Why would anyone expect him to come out smarter? He went to prison for three years, not Princeton.
Concepts of justice must have hands and feet to carry out justice in every case in the shortest possible time and the lowest possible cost. That is the challenge to every lawyer and judge in America.
Probably the only place where a man can feel really secure is in a maximum security prison, except for the imminent threat of release.
It isn't true that convicts live like animals: animals have more room to move around.
No written law has been more binding than unwritten custom supported by popular opinion.
On average, drug prisoners spend more time in federal prison than rapists, who often get out on early release because of the overcrowding in prison caused by the Drug War.
If you treat prisoners well, they will be less angry, less inclined to violence inside prison, less likely to provoke violent actions by guards, less likely to have reason to file brutality lawsuits that cost taxpayers a bundle and waste administrators' time. And most important, well-treated prisoners will be less likely to leave prison angrier, more vicious and more inclined to criminal behavior than when they went in.
The English laws punish vice; the Chinese laws do more, they reward virtue.
The torment of human frustration, whatever its immediate cause, is the knowledge that the self is in prison, its vital force and 'mangled mind' leaking away in lonely, wasteful self-conflict.
Fear can be like a prison. It is, however, a self made prison. Many are imprisoned by fear. No one else can liberate them from this prison. Others may inspire them but they must liberate themselves.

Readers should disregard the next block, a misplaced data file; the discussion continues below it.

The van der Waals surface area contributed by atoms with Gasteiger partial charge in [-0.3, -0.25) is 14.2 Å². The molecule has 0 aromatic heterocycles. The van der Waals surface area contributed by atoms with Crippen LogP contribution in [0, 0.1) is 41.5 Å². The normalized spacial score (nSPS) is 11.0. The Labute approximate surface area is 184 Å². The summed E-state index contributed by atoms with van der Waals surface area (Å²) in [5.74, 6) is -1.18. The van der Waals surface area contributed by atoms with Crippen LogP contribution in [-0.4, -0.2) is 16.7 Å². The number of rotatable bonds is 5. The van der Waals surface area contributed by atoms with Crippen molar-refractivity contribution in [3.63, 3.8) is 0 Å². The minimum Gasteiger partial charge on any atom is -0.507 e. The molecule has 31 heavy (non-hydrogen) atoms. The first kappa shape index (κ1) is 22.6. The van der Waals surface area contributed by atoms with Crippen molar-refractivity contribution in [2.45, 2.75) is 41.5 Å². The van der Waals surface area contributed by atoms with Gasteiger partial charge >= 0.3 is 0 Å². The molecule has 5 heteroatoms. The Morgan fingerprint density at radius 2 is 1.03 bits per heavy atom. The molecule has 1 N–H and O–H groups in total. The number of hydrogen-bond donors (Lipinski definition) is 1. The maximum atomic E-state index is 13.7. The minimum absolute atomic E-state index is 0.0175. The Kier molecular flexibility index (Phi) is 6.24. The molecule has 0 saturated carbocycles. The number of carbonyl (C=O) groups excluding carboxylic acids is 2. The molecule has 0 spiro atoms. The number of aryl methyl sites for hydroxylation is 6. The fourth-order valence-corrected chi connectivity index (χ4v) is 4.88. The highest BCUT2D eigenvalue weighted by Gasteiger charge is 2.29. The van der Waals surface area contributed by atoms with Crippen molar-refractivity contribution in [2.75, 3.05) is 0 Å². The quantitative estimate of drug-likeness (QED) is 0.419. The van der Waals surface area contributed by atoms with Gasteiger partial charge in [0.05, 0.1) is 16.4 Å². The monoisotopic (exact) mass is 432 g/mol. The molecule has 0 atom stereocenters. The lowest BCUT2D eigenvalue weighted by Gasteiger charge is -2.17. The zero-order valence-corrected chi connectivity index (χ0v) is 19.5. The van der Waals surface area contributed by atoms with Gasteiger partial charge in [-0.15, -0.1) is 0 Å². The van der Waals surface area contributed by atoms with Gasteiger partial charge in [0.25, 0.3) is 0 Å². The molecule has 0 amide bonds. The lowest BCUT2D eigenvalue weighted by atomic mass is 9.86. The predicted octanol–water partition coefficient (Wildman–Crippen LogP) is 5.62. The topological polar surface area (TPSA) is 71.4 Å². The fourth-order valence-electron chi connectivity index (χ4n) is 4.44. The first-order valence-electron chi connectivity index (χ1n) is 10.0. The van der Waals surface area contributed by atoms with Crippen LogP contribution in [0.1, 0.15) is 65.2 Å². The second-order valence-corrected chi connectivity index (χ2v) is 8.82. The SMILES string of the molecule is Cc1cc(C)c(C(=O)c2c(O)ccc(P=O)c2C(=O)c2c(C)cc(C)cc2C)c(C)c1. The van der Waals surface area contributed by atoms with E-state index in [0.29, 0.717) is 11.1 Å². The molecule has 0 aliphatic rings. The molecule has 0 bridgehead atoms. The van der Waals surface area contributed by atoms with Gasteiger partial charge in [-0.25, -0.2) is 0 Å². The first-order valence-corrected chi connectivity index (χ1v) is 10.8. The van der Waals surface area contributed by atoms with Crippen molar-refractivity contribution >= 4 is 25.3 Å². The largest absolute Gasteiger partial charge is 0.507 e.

The uneven impact of actual enforcement measures tends to mirror and reinforce more general patterns of discrimination (along socioeconomic, racial and ethnic, sexual, and perhaps generational lines) within the society. As a consequence, such enforcement (ineffective as it may be in producing conformity) almost certainly reinforces feelings of alienation already prevalent within major segments of the population.
I submit that an individual who breaks a law that conscience tells him is unjust, and who willingly accepts the penalty of imprisonment in order to arouse the conscience of the community over its injustice, is in reality expressing the highest respect for the law.
One should respect public opinion insofar as is necessary to avoid starvation and keep out of prison, but anything that goes beyond this is voluntary submission to an unnecessary tyranny.
Women now have choices. They can be married, not married, have a job, not have a job, be married with children, unmarried with children. Men have the same choice we've always had: work, or prison.
No matter how you seem to fatten on a crime, that can never be good for the bee which is bad for the hive.
Written laws are like spiders' webs, and will, like them, only entangle and hold the poor and weak, while the rich and powerful will easily break through them.
Once we are destined to live out our lives in the prison of our mind, our duty is to furnish it well.
There are dreadful punishments enacted against thieves; but it were much better to make such good provisions, by which every man might be put in a method how to live, and so to be preserved from the fatal necessity of stealing and dying for it.